Two basketball teams meet in a strange gym on short notice. The stakes are all or nothing. It’s called March Madness.
The madness of it is trying to project which team will survive and advance and which will go home.
There are more factors to consider than there are newcomers on the Florida Gulf Coast bandwagon. For today’s lesson, I submit 3-point shooting as a worthy one.
Shooting the long ball is high reward, but also high risk, even in December. NCAA tournament games are played in an unfamiliar arena under white-knuckle pressure.
From a shooter’s perspective, the rims are new and so is the background. Talk about an X factor.
Charting the 32 games played Thursday and Friday, the teams with the better 3-point shooting percentage went 23-9.
The details reveal more. The nine who advanced with a lesser 3-point figure included all four No. 1 seeds, a 2 (Duke) and a 3 (Marquette).
In short, in a mismatch, talent will prevail. Louisville was going to run North Carolina A&T out of town no matter how many 3s it made.
Kansas was going to beat Western Kentucky even if didn’t make a 3-pointer.
In fact, it didn’t. Kansas went 0-for-6 beyond the arc and won anyway.
But 3-point success weighs heavier in the closely seeded matches. Example: 8-seed North Carolina (52.4 percent) beating 9-seed Villanova (19 percent).
In the 32 opening-round games, Ole Miss was the only lower seed to pull an upset (over Wisconsin) despite shooting worse beyond the arc.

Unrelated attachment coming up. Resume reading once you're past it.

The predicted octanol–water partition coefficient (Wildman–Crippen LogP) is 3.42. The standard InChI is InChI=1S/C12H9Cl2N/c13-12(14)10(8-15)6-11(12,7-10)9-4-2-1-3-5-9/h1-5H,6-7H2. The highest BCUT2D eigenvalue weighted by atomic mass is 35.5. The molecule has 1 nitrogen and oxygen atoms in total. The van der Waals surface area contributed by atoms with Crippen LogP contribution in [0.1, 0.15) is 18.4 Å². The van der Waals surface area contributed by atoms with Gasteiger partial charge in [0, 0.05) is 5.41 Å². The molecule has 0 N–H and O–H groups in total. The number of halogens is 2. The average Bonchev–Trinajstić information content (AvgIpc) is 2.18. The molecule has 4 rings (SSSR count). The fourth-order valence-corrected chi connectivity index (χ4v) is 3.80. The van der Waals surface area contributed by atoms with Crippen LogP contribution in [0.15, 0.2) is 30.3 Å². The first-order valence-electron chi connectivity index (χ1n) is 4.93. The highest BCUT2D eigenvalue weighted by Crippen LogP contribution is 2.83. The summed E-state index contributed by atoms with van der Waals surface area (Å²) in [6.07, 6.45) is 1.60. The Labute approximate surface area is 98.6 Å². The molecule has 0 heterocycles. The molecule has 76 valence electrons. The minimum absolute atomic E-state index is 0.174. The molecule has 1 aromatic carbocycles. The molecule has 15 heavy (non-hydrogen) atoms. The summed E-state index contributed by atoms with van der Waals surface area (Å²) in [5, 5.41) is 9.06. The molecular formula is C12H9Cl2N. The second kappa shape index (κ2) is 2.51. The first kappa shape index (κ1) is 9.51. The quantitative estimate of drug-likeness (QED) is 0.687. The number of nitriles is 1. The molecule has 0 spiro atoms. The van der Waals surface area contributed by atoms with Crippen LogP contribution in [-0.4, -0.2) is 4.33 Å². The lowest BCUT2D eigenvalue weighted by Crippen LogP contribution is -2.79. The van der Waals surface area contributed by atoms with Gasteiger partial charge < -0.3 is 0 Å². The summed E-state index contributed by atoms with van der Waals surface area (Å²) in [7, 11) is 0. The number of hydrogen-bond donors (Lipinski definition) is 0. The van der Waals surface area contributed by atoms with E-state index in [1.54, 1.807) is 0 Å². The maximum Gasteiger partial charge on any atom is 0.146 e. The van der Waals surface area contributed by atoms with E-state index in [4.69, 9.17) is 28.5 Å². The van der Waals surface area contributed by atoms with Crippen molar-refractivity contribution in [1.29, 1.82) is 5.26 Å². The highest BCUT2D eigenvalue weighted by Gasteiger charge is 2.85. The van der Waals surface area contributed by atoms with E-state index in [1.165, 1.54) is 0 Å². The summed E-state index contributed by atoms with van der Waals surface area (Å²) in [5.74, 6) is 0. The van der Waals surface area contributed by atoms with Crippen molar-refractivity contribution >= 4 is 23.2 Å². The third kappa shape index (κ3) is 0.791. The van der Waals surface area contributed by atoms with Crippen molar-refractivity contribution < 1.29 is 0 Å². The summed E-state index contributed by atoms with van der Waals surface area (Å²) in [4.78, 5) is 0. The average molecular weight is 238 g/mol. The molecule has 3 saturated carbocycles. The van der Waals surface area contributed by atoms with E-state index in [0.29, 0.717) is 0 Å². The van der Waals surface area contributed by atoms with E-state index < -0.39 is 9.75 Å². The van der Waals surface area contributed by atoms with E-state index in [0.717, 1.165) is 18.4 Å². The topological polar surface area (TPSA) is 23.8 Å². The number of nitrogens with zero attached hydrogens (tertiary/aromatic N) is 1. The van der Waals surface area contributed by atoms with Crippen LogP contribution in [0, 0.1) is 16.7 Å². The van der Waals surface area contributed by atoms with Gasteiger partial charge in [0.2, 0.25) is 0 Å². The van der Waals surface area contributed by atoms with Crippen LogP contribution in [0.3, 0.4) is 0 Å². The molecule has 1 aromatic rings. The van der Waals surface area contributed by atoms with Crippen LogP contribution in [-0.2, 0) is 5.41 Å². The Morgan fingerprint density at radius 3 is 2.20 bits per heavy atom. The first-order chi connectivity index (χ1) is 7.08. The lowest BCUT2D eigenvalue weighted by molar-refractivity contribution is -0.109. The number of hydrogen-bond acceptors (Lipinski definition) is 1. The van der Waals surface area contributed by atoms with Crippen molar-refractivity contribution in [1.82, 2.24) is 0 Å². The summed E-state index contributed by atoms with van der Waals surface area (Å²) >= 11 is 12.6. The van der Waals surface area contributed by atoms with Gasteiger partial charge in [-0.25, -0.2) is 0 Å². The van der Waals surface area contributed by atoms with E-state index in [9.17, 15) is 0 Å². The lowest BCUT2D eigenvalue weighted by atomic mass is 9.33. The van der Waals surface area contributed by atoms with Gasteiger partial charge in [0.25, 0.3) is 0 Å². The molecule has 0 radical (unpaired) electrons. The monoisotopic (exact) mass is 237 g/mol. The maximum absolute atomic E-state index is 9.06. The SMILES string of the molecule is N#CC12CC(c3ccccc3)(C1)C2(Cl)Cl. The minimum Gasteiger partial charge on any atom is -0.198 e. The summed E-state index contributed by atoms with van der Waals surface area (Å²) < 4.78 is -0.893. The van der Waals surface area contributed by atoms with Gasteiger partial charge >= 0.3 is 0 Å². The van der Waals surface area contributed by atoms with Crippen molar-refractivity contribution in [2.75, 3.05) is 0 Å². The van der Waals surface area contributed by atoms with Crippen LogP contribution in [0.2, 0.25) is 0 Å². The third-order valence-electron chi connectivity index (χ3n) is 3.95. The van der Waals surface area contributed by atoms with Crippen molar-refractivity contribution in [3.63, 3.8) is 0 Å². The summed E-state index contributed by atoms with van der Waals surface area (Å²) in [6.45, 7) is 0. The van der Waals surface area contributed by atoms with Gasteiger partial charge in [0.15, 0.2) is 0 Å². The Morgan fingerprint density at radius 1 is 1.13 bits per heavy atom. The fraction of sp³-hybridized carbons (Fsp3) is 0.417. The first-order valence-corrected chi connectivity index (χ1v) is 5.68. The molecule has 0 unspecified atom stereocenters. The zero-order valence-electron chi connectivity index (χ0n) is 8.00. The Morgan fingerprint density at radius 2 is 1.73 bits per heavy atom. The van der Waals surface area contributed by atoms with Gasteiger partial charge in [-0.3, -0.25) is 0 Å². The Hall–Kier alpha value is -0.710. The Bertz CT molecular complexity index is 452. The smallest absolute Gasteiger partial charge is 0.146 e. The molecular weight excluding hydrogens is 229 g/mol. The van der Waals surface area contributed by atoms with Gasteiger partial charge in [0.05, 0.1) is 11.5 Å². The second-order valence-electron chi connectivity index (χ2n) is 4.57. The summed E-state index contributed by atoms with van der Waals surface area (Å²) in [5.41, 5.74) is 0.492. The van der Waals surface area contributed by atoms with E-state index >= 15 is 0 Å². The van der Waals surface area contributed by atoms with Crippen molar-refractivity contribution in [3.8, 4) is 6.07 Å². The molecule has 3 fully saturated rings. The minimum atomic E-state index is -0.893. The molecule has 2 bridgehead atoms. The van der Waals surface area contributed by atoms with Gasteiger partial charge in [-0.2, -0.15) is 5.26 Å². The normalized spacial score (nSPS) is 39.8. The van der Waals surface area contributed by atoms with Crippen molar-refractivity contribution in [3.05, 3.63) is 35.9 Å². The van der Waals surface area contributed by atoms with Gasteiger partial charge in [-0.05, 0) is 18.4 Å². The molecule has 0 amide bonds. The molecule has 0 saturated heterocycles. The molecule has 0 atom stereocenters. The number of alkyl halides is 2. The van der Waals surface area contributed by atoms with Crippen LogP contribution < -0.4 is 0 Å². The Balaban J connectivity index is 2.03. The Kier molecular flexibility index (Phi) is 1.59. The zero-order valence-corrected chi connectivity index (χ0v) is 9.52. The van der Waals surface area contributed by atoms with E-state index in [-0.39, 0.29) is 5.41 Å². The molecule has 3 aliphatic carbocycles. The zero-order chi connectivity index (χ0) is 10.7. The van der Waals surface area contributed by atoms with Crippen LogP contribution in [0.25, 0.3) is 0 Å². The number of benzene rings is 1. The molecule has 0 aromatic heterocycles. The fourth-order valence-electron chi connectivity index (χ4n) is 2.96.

The biggest beneficiary was No. 14 seed Harvard (44.4 percent) knocking off No. 3 seed New Mexico (21.4).
Belmont, an 11 seed, had to light it up from long range to have a chance against Arizona. Alas, the Bruins were beaten at their own game, 53 percent to 29.
Moving to the round of 32 and fewer mismatches, 3-point accuracy was the golden rule.
Fifteen of 16 winners won the 3-point percentage duel. The exception was Marquette beating Butler.
La Salle’s 3-point superiority was crucial in a thriller against Ole Miss. Wichita State’s 14-of-28 barrage doomed Gonzaga. Oregon shot 72.7 percent (8-of-11) to overwhelm a good, but ice-cold, Saint Louis (14.3 percent) team.
When Iowa State got hot (48 percent, 12-of-25), Ohio State got hotter. Aaron Craft’s game-winner at the buzzer made it 50 percent from outside for the Buckeyes.
Now we reset for the Sweet 16.
Keep an eye on Los Angeles on Thursday night. After two rounds, Ohio State is hitting 48.5 percent of its treys, but will be challenged Arizona’s jaw-dropping 56.3 percent.
Oregon (48.5), which faces Louisville, and Miami (44.7) against Marquette are the other hot hands to watch.
As for Cinderella — aka Florida Gulf Coast — it was dunks more than treys that vanquished Georgetown and San Diego State. Still, the Eagles check in at a respectable 39 percent, right on par with its next opponent Florida (40 percent).
At the other end of the spectrum, Kansas is struggling at 25 percent. Michigan could be smelling an upset Friday.
Indiana-Syracuse will be interesting Thursday night. Syracuse’s 2-3 zone defense held Montana and California to a combined 15 percent beyond the arc.
In other words, the Hoosiers better be really rocking inside the 3-point line.
Mike Strange may be reached at firstname.lastname@example.org. Follow him on Twitter at Strangemike44.